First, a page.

To Marie Bruni for her 30 years of service to the Oneonta community.
Bruni, director of the Huntington Memorial Library, announced she plans to retire once a replacement is found.
In her three decades at the library, she ushered in its digital age, converting the paper card catalog to a computer-based system. The library also offers classes in downloading digital and audio books and using ebook readers.
The library had no science fiction section, local history room or children’s programs when she started.
Now, Huntington regularly hosts classes on genealogy research, using the New York State History Room at the library as a resource. There are also numerous weekly programs offered, most geared toward children.
“My fondest memories are of the children’s programs,” Bruni said. She added that her philosophy is that a child encouraged to use a library will grow up to use and support libraries.
We appreciate all she has done. Former Mayor David Brenner put it best: “The community has been very fortunate to have someone of her caliber all these years.”
We wish Bruni well in her retirement.
To another public servant who recently announced his plans to retire.
Maj. Kevin Molinari, commander of the New York State Police Troop C, will officially retire June 25, and his last day at the post will be Wednesday.
“In retrospect, I could not imagine doing anything else,” said the 60-year-old Oneonta High School alumnus.
Molinari graduated from the New York State Police Academy in 1979, and his first permanent assignment was in Norwich. He was then transferred to Oneonta.
He rose up through the ranks, at one point being stationed in Westchester. On weekends, he would return to Oneonta, where his wife and two children were living.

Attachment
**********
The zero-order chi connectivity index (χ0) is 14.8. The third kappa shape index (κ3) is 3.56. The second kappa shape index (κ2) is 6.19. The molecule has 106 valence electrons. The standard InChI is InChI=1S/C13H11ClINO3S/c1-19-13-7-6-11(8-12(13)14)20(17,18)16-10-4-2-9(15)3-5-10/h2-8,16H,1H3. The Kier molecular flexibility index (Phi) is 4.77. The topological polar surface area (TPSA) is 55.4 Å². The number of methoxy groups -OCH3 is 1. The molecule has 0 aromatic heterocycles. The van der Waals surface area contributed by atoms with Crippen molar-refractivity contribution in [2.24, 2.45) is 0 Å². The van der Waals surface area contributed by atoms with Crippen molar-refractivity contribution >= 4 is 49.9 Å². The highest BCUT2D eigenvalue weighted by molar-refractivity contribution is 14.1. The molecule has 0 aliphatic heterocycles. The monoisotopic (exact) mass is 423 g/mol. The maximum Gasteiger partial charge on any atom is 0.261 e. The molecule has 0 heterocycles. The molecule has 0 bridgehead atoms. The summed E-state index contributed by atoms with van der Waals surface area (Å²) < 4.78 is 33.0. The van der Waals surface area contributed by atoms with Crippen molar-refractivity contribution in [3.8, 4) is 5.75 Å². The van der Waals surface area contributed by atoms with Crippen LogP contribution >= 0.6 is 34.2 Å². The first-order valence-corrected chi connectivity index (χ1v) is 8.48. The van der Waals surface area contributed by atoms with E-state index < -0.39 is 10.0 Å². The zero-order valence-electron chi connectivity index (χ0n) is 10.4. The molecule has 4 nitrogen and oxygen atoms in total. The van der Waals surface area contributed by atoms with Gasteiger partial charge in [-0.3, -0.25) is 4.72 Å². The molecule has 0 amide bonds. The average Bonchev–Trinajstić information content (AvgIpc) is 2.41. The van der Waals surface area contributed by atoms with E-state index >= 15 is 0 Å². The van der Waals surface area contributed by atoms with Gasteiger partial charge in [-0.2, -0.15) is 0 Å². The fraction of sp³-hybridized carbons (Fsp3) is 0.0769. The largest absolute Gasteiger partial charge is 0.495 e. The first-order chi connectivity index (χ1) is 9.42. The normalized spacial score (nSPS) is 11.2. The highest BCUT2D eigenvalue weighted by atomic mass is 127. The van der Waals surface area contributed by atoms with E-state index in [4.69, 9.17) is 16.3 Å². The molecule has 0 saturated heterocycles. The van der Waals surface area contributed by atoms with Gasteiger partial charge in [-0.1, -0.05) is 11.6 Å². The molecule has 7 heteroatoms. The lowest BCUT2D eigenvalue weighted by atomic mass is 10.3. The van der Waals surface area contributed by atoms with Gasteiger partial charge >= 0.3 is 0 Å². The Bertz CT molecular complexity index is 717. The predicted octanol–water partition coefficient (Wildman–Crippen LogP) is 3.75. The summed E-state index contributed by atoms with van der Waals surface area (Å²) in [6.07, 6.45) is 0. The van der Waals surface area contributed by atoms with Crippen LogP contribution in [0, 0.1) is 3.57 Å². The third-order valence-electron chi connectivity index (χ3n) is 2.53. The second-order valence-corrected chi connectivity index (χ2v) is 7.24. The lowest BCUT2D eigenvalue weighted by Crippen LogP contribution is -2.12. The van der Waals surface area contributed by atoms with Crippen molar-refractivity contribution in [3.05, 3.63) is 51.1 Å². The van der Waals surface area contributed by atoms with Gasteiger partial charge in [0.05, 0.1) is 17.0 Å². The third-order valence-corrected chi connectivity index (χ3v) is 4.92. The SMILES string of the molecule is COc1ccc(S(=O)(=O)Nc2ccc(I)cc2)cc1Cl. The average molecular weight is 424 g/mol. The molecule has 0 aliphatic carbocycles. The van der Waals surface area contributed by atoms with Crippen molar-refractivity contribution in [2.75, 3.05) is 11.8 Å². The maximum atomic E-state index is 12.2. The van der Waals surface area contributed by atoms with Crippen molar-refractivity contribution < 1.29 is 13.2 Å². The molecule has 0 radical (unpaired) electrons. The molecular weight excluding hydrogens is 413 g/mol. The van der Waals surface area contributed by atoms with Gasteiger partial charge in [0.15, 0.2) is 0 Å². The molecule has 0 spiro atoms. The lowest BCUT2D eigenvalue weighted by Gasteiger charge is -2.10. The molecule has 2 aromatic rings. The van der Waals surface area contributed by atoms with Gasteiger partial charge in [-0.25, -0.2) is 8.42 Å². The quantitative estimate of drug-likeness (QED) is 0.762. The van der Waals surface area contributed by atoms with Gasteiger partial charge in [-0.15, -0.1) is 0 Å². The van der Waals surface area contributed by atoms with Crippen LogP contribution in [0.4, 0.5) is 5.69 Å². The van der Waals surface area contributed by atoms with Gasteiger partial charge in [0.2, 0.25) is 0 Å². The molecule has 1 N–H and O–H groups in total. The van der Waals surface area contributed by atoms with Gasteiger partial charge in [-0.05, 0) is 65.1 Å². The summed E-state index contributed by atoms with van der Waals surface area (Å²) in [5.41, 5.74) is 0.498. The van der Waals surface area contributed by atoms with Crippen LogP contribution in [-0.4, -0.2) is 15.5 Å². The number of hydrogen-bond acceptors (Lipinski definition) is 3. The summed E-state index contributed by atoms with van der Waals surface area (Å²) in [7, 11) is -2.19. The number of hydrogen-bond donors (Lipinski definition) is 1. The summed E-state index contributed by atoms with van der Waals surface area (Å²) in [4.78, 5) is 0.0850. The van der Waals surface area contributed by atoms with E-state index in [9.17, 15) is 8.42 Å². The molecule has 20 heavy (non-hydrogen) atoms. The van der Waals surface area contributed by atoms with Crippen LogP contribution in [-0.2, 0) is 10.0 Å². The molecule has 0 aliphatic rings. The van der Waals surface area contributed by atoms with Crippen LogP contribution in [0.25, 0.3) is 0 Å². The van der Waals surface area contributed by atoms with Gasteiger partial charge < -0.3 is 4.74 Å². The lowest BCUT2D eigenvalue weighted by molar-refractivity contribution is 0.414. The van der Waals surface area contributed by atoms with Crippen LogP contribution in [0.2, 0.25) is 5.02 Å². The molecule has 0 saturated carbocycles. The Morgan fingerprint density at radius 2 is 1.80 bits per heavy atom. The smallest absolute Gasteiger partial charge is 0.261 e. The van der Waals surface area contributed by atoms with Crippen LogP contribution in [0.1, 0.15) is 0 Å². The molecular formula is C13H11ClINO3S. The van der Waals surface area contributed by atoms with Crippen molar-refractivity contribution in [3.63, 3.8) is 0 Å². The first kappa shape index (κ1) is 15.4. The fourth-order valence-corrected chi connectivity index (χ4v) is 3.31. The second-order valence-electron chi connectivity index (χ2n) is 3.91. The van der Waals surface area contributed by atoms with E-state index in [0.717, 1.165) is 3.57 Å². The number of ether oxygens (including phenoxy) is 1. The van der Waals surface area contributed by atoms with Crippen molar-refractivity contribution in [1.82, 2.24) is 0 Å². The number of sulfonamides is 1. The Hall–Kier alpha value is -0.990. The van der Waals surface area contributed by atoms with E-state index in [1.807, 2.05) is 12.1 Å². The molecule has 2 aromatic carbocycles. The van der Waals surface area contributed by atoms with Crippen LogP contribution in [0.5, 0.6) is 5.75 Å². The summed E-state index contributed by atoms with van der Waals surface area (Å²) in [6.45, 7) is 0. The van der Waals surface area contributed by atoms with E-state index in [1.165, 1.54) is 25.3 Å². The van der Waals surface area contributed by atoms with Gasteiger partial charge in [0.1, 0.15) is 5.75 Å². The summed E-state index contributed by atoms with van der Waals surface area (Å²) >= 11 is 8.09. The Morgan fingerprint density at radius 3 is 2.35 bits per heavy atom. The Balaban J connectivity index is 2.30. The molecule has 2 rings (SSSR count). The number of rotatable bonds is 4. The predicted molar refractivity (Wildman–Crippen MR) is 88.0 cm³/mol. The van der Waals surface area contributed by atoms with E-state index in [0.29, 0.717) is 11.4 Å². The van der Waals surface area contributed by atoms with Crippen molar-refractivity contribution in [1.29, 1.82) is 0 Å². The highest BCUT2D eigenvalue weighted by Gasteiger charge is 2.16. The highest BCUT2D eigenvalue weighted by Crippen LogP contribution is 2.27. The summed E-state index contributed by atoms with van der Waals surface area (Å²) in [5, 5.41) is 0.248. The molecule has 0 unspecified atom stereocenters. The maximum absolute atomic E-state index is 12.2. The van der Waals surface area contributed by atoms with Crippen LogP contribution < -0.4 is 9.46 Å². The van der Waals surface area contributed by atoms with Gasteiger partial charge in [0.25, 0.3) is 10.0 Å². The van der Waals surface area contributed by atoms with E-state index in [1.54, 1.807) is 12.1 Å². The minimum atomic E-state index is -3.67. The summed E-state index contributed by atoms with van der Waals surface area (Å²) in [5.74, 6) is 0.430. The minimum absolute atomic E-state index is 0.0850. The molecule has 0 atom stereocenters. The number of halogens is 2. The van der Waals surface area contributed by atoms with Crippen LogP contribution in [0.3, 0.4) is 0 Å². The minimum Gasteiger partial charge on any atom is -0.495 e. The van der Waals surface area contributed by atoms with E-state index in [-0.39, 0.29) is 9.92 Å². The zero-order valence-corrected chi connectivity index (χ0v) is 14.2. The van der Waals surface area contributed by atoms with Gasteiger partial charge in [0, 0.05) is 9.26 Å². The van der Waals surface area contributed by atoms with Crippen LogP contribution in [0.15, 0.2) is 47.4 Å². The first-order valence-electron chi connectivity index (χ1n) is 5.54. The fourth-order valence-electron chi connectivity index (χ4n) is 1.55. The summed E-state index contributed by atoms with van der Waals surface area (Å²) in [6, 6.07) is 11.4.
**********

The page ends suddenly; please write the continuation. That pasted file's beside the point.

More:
He came back to Troop C in 1989, was promoted to captain and was transferred to Troop C headquarters in Sidney in 1992. He was then named zone commander in Oneonta in 1994 and became major in 2006.
In his retirement, he said he plans to volunteer, take part in outdoor activities, travel and “enjoy life.”
And after more than 30 years of protecting the community, he deserves it.
To the Oneida Indian Nation for donating $10,000 to Cooperstown Central School.
The check is to help defray the cost for new uniforms when the name CCS Hawkeyes becomes effective on July 1. The Redskins name was retired, effective June 30.
Oneida Representative Ray Halbritter praised the students who pushed to oust the district’s nickname, which many found offensive to Native Americans. He called the students “thoughtful, inclusive, courteous” and “respectful.”
One concern over the change was the cost to the taxpayers. This donation helps alleviate some of those concerns.
We’re glad to see the Oneida Indian Nation support this change.